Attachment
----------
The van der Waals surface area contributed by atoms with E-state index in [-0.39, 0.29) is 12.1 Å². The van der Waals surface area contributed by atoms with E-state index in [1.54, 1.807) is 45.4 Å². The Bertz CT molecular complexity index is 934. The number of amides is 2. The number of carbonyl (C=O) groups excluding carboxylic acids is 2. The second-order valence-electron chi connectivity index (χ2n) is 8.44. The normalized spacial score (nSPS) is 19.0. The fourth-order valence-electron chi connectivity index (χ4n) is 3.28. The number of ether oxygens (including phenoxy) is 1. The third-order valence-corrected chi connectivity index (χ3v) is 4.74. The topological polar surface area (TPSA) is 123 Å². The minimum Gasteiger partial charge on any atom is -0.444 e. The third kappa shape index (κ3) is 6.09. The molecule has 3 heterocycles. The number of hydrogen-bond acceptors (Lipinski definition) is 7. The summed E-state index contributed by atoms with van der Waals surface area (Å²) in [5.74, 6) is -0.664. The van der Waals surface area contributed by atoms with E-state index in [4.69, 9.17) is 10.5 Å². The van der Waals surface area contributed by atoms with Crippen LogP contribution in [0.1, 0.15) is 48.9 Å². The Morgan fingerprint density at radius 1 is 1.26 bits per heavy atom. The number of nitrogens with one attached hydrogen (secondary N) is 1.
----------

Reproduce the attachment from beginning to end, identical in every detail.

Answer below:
The van der Waals surface area contributed by atoms with E-state index in [-0.39, 0.29) is 12.1 Å². The van der Waals surface area contributed by atoms with E-state index in [1.54, 1.807) is 45.4 Å². The Bertz CT molecular complexity index is 934. The number of amides is 2. The number of carbonyl (C=O) groups excluding carboxylic acids is 2. The second-order valence-electron chi connectivity index (χ2n) is 8.44. The normalized spacial score (nSPS) is 19.0. The fourth-order valence-electron chi connectivity index (χ4n) is 3.28. The number of ether oxygens (including phenoxy) is 1. The third-order valence-corrected chi connectivity index (χ3v) is 4.74. The topological polar surface area (TPSA) is 123 Å². The minimum Gasteiger partial charge on any atom is -0.444 e. The third kappa shape index (κ3) is 6.09. The molecule has 3 heterocycles. The number of hydrogen-bond acceptors (Lipinski definition) is 7. The summed E-state index contributed by atoms with van der Waals surface area (Å²) in [5.74, 6) is -0.664. The van der Waals surface area contributed by atoms with E-state index in [4.69, 9.17) is 10.5 Å². The van der Waals surface area contributed by atoms with Crippen LogP contribution in [0.1, 0.15) is 48.9 Å². The Morgan fingerprint density at radius 1 is 1.26 bits per heavy atom. The number of nitrogens with one attached hydrogen (secondary N) is 1.